Ulrich Rührmair is a full research professor and vice-director of the secure computation laboratory at the University of Connecticut, and a guest professor at LMU Munich. He holds a PhD in computer science from TU Berlin, a PhD in electrical engineering from TU Munich, and a MSc in mathematics from Oxford. Ulrich’s research interests include applied cryptography, hardware security, physical unclonable functions, and complexity theory at large, where he has co-authored around 100 papers in the past. He serves as associate editor at the IEEE Transactions on Information Forensics and Security, Journal of Cryptographic Engineering, Journal of Hardware and System Security, and EURASIP Journal of Information Security. Ulrich is also the founder and steering committee chair of the ASHES workshop at ACM CCS, a steering committee member of the International Conference on Security, Privacy, and Applied Cryptographic Engineering (SPACE), and a co-speaker of the research focus on “Physics and Security” at the Center for Advanced Studies at LMU Munich.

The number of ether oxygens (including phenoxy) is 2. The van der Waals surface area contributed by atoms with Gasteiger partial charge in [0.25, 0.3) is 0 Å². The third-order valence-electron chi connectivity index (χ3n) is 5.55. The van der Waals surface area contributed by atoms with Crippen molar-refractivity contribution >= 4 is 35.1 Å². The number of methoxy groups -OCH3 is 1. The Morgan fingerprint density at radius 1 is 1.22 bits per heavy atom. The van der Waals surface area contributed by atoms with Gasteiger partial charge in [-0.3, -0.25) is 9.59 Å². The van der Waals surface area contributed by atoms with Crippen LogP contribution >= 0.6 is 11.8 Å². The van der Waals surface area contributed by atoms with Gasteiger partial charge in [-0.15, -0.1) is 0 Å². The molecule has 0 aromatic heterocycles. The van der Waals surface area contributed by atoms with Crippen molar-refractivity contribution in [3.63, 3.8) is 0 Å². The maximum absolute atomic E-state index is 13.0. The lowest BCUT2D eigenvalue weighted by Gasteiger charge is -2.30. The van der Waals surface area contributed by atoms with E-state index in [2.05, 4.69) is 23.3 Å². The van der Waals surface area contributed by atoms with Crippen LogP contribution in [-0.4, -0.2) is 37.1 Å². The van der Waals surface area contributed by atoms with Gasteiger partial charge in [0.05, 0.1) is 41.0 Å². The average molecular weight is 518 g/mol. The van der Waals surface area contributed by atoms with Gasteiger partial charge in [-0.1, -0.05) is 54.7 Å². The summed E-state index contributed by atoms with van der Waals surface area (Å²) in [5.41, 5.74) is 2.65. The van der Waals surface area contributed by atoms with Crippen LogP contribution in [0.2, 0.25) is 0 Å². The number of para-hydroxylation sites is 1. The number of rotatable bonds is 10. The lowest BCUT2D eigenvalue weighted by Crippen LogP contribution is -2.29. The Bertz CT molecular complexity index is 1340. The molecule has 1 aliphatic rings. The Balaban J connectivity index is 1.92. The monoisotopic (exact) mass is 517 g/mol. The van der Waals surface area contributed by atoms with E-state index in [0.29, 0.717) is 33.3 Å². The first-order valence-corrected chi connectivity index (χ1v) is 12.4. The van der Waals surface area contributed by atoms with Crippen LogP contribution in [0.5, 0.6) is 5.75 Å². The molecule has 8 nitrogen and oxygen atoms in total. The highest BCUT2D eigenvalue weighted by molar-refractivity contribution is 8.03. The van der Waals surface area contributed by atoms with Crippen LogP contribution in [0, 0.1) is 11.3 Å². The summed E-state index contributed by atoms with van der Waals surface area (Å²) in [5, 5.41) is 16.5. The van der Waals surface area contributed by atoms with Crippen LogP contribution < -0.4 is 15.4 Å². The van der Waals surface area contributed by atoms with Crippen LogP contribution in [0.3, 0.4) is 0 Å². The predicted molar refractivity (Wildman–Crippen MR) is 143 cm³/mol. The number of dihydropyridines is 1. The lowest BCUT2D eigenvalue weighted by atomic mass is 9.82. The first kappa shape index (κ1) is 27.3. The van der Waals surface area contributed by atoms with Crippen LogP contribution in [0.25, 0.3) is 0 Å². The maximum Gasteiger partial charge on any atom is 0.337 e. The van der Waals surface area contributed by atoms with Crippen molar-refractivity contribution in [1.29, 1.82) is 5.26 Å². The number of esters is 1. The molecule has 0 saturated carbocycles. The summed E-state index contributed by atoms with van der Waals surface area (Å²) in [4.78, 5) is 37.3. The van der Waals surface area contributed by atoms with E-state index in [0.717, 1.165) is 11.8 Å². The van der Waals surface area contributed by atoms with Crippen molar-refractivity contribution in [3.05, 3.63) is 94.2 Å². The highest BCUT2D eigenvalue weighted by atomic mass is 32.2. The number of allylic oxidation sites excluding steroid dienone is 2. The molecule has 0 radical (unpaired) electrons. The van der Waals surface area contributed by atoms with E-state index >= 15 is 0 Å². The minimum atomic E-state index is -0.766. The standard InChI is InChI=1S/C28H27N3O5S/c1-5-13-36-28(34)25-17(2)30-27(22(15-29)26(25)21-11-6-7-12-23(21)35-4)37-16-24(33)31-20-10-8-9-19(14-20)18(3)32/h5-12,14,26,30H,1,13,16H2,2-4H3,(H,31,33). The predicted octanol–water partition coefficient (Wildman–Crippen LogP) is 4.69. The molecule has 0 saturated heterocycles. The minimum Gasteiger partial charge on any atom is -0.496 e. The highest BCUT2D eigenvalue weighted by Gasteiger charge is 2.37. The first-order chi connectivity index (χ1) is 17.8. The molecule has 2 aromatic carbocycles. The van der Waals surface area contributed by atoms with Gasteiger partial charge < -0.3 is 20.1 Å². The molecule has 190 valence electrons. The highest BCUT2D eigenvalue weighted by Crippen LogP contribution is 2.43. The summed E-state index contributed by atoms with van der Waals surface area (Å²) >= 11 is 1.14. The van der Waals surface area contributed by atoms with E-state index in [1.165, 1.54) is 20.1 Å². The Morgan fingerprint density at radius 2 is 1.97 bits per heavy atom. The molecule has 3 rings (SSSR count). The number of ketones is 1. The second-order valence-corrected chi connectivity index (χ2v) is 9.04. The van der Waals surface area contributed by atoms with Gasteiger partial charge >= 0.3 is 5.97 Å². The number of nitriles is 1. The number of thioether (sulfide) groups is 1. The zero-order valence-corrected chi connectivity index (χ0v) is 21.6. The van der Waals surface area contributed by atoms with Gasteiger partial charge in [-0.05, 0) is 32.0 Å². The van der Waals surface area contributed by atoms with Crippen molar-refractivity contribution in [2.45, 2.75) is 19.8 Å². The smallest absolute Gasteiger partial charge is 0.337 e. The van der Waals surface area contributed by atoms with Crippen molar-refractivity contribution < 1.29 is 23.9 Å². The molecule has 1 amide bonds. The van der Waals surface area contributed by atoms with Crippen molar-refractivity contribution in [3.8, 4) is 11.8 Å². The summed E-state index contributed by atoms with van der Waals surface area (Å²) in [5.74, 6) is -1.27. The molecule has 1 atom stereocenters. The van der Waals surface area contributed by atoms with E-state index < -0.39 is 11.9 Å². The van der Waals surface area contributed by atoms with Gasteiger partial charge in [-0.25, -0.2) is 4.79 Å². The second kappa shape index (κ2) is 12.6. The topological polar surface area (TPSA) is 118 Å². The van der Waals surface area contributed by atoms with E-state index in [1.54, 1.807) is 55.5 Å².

Recent predictions assume that the IoT will encompass 42bn devices by 2025, arguably making it one of the largest endeavours mankind has ever undertaken. Its outstanding growth naturally creates new and unforeseen possibilities, but also unprecedented security issues. Three pressing and unsolved problems include how we can bring secret keys into billions of mobile and inexpensive devices; how we can effectively protect them there against adversarial access; and how security can still be upheld in the face of potentially untrusted hardware manufacturers. Our talk will sketch how the recent primitive of a Physical Unclonable Function (PUF) can be useful for all three abovementioned questions, showing that PUFs constitute an exceptionally promising tool for new forms of cost-effective, secure, and scalable networks.